Organizational infrastructure requires the enterprise to be set up to encourage and enable legacy transformation. This requires examining relationships within IT; between IT and the business units; and between IT, the business units, and third parties. Infrastructure also requires communication and collaboration facilities for knowledge sharing, tool distribution, training, technique deployment, project planning, and support.

Another infrastructure issue must consider prejudices of new development teams against anything that is not technologically state of the art. People working with Java, XML, and a host of newer methodologies and tools are not predisposed to working with anything with the term legacy attached. Dealing with these prejudices will need to be done judiciously.

One last infrastructure issue requires the creation of an environment that supports legacy transformation. This includes tools, training, techniques, and preliminary assessment projects. There is, of course, an initial level of funding needed to support such an infrastructure.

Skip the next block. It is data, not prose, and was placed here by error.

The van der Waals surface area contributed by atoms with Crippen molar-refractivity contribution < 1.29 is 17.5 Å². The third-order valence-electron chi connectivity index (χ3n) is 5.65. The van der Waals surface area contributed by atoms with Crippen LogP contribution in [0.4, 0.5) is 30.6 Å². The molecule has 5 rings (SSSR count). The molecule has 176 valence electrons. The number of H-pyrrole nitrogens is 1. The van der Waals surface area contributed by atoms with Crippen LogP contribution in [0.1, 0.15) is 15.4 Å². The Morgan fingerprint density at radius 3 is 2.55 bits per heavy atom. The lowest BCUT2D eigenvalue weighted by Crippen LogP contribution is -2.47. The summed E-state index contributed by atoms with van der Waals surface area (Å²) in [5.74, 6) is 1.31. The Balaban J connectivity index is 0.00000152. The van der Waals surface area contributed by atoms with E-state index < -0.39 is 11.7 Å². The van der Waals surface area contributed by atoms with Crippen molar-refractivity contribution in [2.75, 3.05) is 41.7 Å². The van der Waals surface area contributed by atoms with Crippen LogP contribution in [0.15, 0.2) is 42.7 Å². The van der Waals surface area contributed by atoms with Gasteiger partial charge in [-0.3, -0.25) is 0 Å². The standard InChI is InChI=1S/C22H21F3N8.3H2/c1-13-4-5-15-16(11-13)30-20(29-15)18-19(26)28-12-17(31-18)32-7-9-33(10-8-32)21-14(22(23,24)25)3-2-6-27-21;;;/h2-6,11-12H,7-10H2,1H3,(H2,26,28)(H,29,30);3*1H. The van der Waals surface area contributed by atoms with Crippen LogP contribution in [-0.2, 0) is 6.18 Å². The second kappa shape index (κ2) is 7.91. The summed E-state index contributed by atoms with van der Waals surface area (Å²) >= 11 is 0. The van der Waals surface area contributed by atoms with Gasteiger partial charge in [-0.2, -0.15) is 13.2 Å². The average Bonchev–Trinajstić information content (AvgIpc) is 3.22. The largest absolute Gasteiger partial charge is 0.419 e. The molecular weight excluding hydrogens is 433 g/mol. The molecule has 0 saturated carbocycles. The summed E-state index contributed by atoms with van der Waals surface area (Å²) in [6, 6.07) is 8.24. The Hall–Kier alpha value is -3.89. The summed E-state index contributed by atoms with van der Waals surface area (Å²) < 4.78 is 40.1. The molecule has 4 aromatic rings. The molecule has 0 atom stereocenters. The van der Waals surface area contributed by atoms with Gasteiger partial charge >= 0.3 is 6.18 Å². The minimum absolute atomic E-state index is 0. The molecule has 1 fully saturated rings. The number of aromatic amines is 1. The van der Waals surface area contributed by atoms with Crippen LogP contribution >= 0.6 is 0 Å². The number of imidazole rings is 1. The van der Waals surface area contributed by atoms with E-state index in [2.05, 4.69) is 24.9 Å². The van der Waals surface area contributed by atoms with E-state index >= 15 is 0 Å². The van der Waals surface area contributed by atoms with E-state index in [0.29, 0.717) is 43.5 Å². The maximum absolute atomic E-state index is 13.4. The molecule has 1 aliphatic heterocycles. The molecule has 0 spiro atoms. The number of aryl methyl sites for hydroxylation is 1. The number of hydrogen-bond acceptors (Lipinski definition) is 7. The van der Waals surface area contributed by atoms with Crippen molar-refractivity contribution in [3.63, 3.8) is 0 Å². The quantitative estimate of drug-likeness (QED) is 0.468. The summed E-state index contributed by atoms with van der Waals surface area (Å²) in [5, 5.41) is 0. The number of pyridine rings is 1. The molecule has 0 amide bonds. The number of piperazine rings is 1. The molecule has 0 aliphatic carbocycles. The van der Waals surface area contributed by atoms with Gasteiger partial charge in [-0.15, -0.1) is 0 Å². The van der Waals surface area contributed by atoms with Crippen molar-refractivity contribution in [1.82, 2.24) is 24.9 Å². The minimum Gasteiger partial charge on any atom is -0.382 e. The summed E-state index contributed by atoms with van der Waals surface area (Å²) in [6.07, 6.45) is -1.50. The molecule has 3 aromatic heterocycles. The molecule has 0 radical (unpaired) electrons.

Project planning and cost analysis go hand in hand. Traditional development, upgrade, or other types of deployment plans, based on whatever planning methodology is used, will need to be augmented with various legacy techniques if an enterprise wishes to pursue a transformation strategy. This assumes IT does this type of planning in the first place—which it should. It also requires transformation specialists to assist with incorporating these techniques into project plans. Cost analysis is based on augmenting traditional cost models based on these plans.